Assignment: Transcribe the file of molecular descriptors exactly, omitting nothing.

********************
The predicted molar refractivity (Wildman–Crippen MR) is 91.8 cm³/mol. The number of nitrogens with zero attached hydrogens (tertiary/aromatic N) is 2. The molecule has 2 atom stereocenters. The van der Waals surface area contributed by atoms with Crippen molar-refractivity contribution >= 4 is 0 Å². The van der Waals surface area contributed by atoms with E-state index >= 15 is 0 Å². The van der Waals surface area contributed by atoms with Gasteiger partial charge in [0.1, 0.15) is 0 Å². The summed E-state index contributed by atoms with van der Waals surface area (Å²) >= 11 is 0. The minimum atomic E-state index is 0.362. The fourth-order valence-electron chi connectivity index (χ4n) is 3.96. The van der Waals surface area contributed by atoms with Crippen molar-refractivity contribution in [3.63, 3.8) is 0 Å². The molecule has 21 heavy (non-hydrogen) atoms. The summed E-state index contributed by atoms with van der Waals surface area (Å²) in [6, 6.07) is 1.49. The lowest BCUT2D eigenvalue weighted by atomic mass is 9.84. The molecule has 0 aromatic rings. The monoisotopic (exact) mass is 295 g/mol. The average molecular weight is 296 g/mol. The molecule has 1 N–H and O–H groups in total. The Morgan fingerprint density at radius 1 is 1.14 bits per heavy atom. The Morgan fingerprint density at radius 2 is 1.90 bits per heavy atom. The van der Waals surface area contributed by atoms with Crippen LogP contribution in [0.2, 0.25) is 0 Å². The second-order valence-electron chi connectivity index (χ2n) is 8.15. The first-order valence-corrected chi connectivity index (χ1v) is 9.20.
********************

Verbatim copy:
The predicted molar refractivity (Wildman–Crippen MR) is 91.8 cm³/mol. The number of nitrogens with zero attached hydrogens (tertiary/aromatic N) is 2. The molecule has 2 atom stereocenters. The van der Waals surface area contributed by atoms with Crippen molar-refractivity contribution >= 4 is 0 Å². The van der Waals surface area contributed by atoms with E-state index >= 15 is 0 Å². The van der Waals surface area contributed by atoms with Gasteiger partial charge in [0.1, 0.15) is 0 Å². The summed E-state index contributed by atoms with van der Waals surface area (Å²) >= 11 is 0. The minimum atomic E-state index is 0.362. The fourth-order valence-electron chi connectivity index (χ4n) is 3.96. The van der Waals surface area contributed by atoms with Crippen molar-refractivity contribution in [3.63, 3.8) is 0 Å². The molecule has 21 heavy (non-hydrogen) atoms. The summed E-state index contributed by atoms with van der Waals surface area (Å²) in [6, 6.07) is 1.49. The lowest BCUT2D eigenvalue weighted by atomic mass is 9.84. The molecule has 0 aromatic rings. The monoisotopic (exact) mass is 295 g/mol. The average molecular weight is 296 g/mol. The molecule has 1 N–H and O–H groups in total. The Morgan fingerprint density at radius 1 is 1.14 bits per heavy atom. The Morgan fingerprint density at radius 2 is 1.90 bits per heavy atom. The van der Waals surface area contributed by atoms with Crippen LogP contribution in [0.2, 0.25) is 0 Å². The second-order valence-electron chi connectivity index (χ2n) is 8.15. The first-order valence-corrected chi connectivity index (χ1v) is 9.20.